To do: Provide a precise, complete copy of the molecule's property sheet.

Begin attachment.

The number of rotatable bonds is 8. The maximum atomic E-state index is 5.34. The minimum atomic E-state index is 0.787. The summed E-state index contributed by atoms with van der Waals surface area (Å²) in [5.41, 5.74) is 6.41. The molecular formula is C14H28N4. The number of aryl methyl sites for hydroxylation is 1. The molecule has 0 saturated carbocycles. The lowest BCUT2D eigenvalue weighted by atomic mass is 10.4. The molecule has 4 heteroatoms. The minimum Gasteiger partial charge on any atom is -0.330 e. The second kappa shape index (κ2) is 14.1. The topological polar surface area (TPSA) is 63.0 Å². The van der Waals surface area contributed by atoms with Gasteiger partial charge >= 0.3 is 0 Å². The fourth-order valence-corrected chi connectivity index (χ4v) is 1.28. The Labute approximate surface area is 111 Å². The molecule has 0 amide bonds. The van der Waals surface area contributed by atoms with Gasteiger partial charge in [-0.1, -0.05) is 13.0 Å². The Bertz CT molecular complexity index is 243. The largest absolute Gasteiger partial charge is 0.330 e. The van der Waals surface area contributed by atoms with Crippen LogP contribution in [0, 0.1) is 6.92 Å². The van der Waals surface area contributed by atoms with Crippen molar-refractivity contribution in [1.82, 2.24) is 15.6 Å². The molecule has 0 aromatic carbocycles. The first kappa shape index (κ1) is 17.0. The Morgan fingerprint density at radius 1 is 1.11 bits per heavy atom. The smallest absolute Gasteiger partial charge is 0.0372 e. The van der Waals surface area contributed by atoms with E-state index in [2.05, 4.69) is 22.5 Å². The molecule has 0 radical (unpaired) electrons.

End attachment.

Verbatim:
The number of rotatable bonds is 8. The maximum atomic E-state index is 5.34. The minimum atomic E-state index is 0.787. The summed E-state index contributed by atoms with van der Waals surface area (Å²) in [5.41, 5.74) is 6.41. The molecular formula is C14H28N4. The number of aryl methyl sites for hydroxylation is 1. The molecule has 0 saturated carbocycles. The lowest BCUT2D eigenvalue weighted by atomic mass is 10.4. The molecule has 4 heteroatoms. The minimum Gasteiger partial charge on any atom is -0.330 e. The second kappa shape index (κ2) is 14.1. The topological polar surface area (TPSA) is 63.0 Å². The van der Waals surface area contributed by atoms with Gasteiger partial charge >= 0.3 is 0 Å². The fourth-order valence-corrected chi connectivity index (χ4v) is 1.28. The Labute approximate surface area is 111 Å². The molecule has 0 amide bonds. The van der Waals surface area contributed by atoms with Gasteiger partial charge in [-0.1, -0.05) is 13.0 Å². The Bertz CT molecular complexity index is 243. The largest absolute Gasteiger partial charge is 0.330 e. The van der Waals surface area contributed by atoms with Crippen LogP contribution in [0, 0.1) is 6.92 Å². The van der Waals surface area contributed by atoms with Crippen molar-refractivity contribution in [1.82, 2.24) is 15.6 Å². The molecule has 0 aromatic carbocycles. The first kappa shape index (κ1) is 17.0. The Morgan fingerprint density at radius 1 is 1.11 bits per heavy atom. The smallest absolute Gasteiger partial charge is 0.0372 e. The van der Waals surface area contributed by atoms with E-state index in [2.05, 4.69) is 22.5 Å². The molecule has 0 radical (unpaired) electrons.